Demand for cars in Germany rose 4% last month, fuelled by a raft of new launches at the world's biggest motor show, but it was too early to talk of a sustainable upturn, the industry group VDA said on Thursday, according to Reuters.

New car registrations in Europe's largest economy rose 4% to 277,000 vehicles in September, bringing the total over the first nine months of the year to just 1% below the figure for the same period a year earlier, the report added.

"The positive mood from this year's IAA (Frankfurt motor show) can be seen in the market for the first time," VDA president Bernd Gottschalk reportedly said in a statement, adding: "It is an initial IAA effect, but one should not derive any sort of euphoria about an upturn from it," he added.

Reuters said German manufacturers alone launched 73 new models at the Frankfurt show last month, one of the biggest events in the industry calendar which saw the unveiling of new mass-market models including VW's Golf V and Opel's Astra.

"The figures show that the German market is finding its feet again," HVB auto analyst Georg Stuerzer told Reuters, noting that the new Golf, available in Germany later this month, had had an effect on domestic orders, which rose 16% from last year.

The news agency said the car industry, which generates every seventh job in Germany and accounts for a tenth of industrial output, produced 470,900 vehicles last month, down 2% as manufacturers retooled production lines to churn out the new models, while exports fell 4% to 325,800 vehicles.

Reuters noted that Gottschalk has said he expects Europe's biggest car market to pick up again next year, after almost four years of decline, and is forecasting 3.25 million new car registrations in Germany this year, the same level as in 2002.

Reuters said the European Central Bank has slashed borrowing costs to their lowest in half a century and the prospect of another financial morale boost next year in the form of planned tax cuts has also fuelled hopes that Germans will start buying more cars.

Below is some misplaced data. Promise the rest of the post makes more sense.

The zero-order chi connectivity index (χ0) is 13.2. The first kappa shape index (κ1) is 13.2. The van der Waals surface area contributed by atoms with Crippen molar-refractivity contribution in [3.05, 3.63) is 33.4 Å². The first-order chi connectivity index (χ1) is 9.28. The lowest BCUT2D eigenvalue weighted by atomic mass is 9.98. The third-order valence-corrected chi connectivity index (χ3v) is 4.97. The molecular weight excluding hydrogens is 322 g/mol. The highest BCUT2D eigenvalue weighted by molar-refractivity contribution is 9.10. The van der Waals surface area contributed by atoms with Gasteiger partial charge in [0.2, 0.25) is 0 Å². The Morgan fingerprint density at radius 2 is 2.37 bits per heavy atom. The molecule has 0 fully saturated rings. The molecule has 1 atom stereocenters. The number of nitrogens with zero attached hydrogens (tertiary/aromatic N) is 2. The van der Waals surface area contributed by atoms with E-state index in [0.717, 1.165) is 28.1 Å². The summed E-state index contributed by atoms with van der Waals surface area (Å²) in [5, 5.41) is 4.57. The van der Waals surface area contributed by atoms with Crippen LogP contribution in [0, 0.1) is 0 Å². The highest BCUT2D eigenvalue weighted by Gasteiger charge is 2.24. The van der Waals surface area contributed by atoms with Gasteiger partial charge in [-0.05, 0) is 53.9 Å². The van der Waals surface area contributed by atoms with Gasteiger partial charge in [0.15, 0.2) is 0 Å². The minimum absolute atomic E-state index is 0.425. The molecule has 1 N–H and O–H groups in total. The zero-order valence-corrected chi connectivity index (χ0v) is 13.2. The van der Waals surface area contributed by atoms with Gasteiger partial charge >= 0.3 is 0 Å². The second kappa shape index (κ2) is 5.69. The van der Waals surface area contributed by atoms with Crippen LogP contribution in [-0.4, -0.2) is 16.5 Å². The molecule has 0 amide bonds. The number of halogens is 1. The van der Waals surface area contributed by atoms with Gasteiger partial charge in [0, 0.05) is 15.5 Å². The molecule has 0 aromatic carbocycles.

"We have had three years of restrained economic growth. In this period, investment decisions and private consumption have been postponed," ECB governing council member Ernst Welteke told Reuters on the sidelines of a banking congress in Berlin.

"For example, the average age of a car on German roads has risen to seven years. That's the highest since the end of the 1980s. At the same time, a whole series of new models is coming to convert pent up demand," Welteke, who also is president of Germany's central bank, added, according to the report.

Reuters noted that the chief executive of Volkswagen, Europe's biggest car maker, has said he expects new car registrations in Germany to rise to nearly 3.5 million in 2004 while the finance chief of BMW has said he too expects a market upturn to kick in next year.

But, Reuters added, some analysts are concerned that higher demand may not necessarily translate into higher profits for manufacturers.

Forecaster JD Power-LMC said earlier this week that car sales across western Europe had risen 1.7% last month, but cautioned that the rise was driven by profit-devouring buyer incentives, Reuters said.